Is it Worth Trying to Market Electronics to Women?
I’m doing a bit of research for an upcoming project and since my posting has been a little bit light lately [too many other projects] and since what I’m finding is kind of interesting, I thought I’d gather my notes here online.
The question I’m trying to answer is, “Is it worth it to try and gear the marketing of high tech electronics gear to women?” I mean we all know that mostly men by those sorts of doodads, right?
From a 2004 CNN.com story:
Women actually spent more on technology last year than men, according to the Consumer Electronics Association. It says women accounted for $55 billion of the $96 billion spent on electronics gear.
…A meager 1 percent of women surveyed thought manufacturers had them in mind when creating products, according to the report, released at last week’s Consumer Electronics Show.
…Yet women are involved in almost 75 percent of all electronics purchases, and they are increasingly interested in gadgets, from DVD players to digital cameras, for themselves or their families, according to the survey, which was based on telephone interviews with 1,002 U.S. adults in October and done in association with the independent market research firm Rockbridge Associates Inc.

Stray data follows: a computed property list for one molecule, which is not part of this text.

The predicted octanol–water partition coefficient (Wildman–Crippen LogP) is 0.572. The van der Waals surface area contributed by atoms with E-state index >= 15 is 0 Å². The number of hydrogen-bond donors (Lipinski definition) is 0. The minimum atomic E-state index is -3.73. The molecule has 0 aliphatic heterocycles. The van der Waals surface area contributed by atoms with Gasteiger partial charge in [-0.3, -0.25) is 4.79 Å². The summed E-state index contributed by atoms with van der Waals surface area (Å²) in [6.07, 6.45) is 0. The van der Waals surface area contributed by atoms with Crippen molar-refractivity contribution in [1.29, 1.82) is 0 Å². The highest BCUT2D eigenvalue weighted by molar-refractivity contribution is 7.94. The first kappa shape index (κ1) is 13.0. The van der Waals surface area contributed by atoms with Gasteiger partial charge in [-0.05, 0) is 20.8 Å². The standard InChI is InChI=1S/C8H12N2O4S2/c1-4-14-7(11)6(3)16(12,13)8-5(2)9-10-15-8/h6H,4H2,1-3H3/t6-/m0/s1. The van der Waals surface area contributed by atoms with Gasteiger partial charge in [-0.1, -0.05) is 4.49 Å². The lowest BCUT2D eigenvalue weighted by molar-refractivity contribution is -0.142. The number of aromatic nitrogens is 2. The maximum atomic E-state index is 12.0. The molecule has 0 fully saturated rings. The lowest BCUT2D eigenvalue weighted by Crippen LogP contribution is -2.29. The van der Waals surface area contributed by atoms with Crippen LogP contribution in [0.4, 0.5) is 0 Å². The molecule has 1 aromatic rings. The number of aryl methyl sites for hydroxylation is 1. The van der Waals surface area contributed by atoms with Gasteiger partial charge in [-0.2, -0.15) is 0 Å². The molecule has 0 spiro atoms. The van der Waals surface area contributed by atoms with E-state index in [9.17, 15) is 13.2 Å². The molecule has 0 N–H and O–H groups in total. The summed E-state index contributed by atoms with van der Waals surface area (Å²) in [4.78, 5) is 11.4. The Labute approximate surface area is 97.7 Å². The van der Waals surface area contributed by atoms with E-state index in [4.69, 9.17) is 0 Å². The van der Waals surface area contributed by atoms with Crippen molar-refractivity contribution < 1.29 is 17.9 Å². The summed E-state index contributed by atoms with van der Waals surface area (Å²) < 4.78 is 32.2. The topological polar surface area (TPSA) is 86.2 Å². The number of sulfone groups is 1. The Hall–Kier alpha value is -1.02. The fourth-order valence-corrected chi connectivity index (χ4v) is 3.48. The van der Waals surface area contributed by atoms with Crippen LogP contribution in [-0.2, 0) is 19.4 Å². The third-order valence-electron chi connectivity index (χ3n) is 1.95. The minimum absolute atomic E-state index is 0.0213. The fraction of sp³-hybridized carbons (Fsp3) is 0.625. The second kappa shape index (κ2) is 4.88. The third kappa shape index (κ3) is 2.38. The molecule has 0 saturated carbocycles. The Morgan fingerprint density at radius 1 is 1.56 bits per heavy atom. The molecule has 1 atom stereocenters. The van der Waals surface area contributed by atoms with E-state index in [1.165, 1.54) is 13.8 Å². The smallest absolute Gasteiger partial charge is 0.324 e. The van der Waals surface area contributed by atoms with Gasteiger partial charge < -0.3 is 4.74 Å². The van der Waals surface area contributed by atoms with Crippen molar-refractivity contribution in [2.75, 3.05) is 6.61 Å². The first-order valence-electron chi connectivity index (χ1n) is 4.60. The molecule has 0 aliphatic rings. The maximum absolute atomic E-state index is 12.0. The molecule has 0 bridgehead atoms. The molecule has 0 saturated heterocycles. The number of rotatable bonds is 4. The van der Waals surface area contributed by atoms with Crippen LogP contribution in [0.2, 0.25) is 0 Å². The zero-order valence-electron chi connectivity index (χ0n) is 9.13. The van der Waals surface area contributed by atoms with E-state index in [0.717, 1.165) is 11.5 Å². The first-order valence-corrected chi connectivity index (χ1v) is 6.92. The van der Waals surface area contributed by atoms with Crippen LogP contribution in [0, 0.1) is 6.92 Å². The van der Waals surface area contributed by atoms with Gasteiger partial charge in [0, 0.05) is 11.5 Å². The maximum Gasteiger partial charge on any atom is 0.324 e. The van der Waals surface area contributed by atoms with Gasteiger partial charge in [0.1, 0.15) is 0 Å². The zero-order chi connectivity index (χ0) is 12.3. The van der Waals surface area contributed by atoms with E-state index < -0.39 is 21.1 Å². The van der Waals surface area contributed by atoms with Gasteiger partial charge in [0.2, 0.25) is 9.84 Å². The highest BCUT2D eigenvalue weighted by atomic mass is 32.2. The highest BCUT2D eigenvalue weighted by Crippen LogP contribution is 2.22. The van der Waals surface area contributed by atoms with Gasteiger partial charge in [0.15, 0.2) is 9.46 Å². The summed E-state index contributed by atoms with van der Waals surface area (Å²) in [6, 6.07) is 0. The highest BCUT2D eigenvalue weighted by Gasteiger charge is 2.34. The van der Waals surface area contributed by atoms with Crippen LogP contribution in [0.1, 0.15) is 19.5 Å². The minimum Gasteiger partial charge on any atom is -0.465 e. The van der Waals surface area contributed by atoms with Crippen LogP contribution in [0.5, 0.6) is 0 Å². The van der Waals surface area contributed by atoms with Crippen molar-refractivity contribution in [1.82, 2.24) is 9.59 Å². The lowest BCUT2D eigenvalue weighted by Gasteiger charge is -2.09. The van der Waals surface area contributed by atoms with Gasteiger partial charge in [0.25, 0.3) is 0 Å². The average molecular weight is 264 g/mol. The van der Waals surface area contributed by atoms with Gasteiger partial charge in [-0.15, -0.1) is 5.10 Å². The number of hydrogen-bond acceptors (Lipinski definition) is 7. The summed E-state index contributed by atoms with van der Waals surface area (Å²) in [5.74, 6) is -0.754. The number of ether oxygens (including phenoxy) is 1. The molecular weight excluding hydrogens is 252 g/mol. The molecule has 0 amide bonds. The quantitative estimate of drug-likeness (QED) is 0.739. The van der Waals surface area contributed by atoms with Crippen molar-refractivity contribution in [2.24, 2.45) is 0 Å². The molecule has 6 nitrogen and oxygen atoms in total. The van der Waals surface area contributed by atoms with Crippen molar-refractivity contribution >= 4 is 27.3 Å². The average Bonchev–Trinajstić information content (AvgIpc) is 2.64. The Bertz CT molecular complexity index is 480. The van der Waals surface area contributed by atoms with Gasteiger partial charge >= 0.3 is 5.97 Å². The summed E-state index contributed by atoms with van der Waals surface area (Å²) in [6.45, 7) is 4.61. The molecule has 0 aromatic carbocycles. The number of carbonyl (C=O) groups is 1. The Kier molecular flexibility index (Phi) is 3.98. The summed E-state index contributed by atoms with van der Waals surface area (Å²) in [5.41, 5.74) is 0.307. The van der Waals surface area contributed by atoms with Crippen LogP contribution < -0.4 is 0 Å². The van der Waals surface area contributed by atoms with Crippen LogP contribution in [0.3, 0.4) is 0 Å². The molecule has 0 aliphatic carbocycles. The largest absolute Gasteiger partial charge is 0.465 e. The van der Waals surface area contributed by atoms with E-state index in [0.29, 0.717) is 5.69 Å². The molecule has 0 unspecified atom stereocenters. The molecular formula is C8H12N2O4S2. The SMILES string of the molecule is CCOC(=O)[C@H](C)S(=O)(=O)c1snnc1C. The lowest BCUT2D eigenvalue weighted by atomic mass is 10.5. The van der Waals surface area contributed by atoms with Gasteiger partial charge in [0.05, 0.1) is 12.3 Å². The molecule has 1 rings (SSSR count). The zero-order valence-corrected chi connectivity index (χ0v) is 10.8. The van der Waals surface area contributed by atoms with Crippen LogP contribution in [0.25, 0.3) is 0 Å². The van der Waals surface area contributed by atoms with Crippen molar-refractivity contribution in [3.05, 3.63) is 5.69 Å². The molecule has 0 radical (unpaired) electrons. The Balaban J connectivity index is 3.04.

Radio Shack’s customers have shifted from 20 percent female seven years ago to 40 percent female today. In response, the 7,000-store chain began actively recruiting female store managers last year, and now one of every seven stores is managed by a woman.
It’s always worth questioning stereotypes and turning things that seem like solid assumptions on their heads to see if they look the same upside-down. From the same story…
Tri-City Electronics Inc., a high-end audio-video store in Conover, North Carolina, installed a children’s area, replaced the utilitarian atmosphere with a homier layout and burgundy paint, and even offered tours of the store owner’s home to show the products in a real-life setting. Revenues have been climbing since, said co-owner Sibyle Hager.
More to come…